We work our way backward, starting from the end of the sequence. At the ﬁnal time step τ, h(τ) only has o(τ) as a descendant, so its gradient is simple:

We can then iterate backward in time to back-propagate gradients through time, from t=τ −1 down to t = 1, noting that h(t) (for t < τ ) has as descendants both o(t) and h(t+1). Its gradient is thus given by:

Once the gradients on the internal nodes of the computational graph are obtained, we can obtain the gradients on the parameter nodes. The gradient calculations using the chain rule for all parameters is:

We are not interested to derive these equations here, rather implementing these. There are very good posts here and here providing detailed derivation of these equations.

Implementation

We will implement a full Recurrent Neural Network from scratch using Python. We will try to build a text generation model using an RNN. We train our model to predict the probability of a character given the preceding characters. It’s a generative model. Given an existing sequence of characters we sample a next character from the predicted probabilities, and repeat the process until we have a full sentence. This implementation is from Andrej Karparthy great post building a character level RNN. Here we will discuss the implementation details step by step.

General steps to follow:

1. Initialize weight matrices U, V, W from random distributionand bias b, c with zeros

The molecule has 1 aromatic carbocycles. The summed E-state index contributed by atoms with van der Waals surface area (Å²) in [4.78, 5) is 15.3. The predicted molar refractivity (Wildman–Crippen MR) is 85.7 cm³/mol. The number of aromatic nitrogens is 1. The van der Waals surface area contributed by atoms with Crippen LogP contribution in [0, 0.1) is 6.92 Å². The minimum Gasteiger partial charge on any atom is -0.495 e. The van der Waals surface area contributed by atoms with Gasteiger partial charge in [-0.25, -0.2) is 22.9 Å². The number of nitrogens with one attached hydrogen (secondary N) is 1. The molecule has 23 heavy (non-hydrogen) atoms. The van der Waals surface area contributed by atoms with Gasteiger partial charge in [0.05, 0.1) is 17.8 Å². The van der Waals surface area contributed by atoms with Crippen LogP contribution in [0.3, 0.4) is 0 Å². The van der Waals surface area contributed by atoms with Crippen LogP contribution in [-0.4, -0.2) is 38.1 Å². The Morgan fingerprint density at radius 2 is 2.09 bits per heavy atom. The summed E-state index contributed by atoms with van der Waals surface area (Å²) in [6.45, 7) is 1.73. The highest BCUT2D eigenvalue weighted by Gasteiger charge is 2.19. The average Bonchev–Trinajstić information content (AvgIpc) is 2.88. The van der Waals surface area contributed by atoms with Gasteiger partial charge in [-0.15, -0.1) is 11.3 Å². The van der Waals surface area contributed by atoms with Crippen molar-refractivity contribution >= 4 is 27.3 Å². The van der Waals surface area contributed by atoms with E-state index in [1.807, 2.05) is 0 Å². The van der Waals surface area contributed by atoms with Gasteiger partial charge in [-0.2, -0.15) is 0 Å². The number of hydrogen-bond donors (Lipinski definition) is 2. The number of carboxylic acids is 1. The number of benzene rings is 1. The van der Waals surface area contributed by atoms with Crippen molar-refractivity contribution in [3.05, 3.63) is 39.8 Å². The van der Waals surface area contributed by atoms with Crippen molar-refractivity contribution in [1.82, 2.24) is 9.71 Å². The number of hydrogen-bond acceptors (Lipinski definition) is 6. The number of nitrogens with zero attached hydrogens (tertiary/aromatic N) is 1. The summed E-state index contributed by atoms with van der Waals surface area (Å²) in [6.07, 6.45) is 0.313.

2. Forward propagation to compute predictions
3. Compute the loss
5. Update weights based on gradients
6. Repeat steps 2–5
Step 1: Initialize

To start with the implementation of the basic RNN cell, we first define the dimensions of the various parameters U,V,W,b,c.

Dimensions:Let’s assume we pick a vocabulary size `vocab_size= 8000` and a hidden layer size `hidden_size=100`. Then we have:

Vocabulary size can be the number of unique chars for a char based model or number of unique words for a word based model.

With our few hyper-parameters and other model parameters, let us start defining our RNN cell.

Proper initialization of weights seems to have an impact on training results there has been lot of research in this area. It turns out that the best initialization depends on the activation function (tanh in our case) and one recommended approach is to initialize the weights randomly in the interval from`[ -1/sqrt(n), 1/sqrt(n)]`where `n` is the number of incoming connections from the previous layer.

Step 2: Forward pass

Straightforward as per our equations for each timestamp t, we calculate hidden state hs[t] and output os[t] applying softmax to get the probability for the next character.

Computing softmax and numerical stability:

Softmax function takes an N-dimensional vector of real numbers and transforms it into a vector of real number in range (0,1) which add upto 1. The mapping is done using the below formula.

The implementation of softmax is:

Though it looks fine however when we call this softmax with a bigger number like below it gives ‘nan’ values

The numerical range of the floating-point numbers used by Numpy is limited. For float64, the maximal representable number is on the order of 10³⁰⁸. Exponentiation in the softmax function makes it possible to easily overshoot this number, even for fairly modest-sized inputs. A nice way to avoid this problem is by normalizing the inputs to be not too large or too small. There is a small mathematical trick applied refer here for details. So our softmax looks like: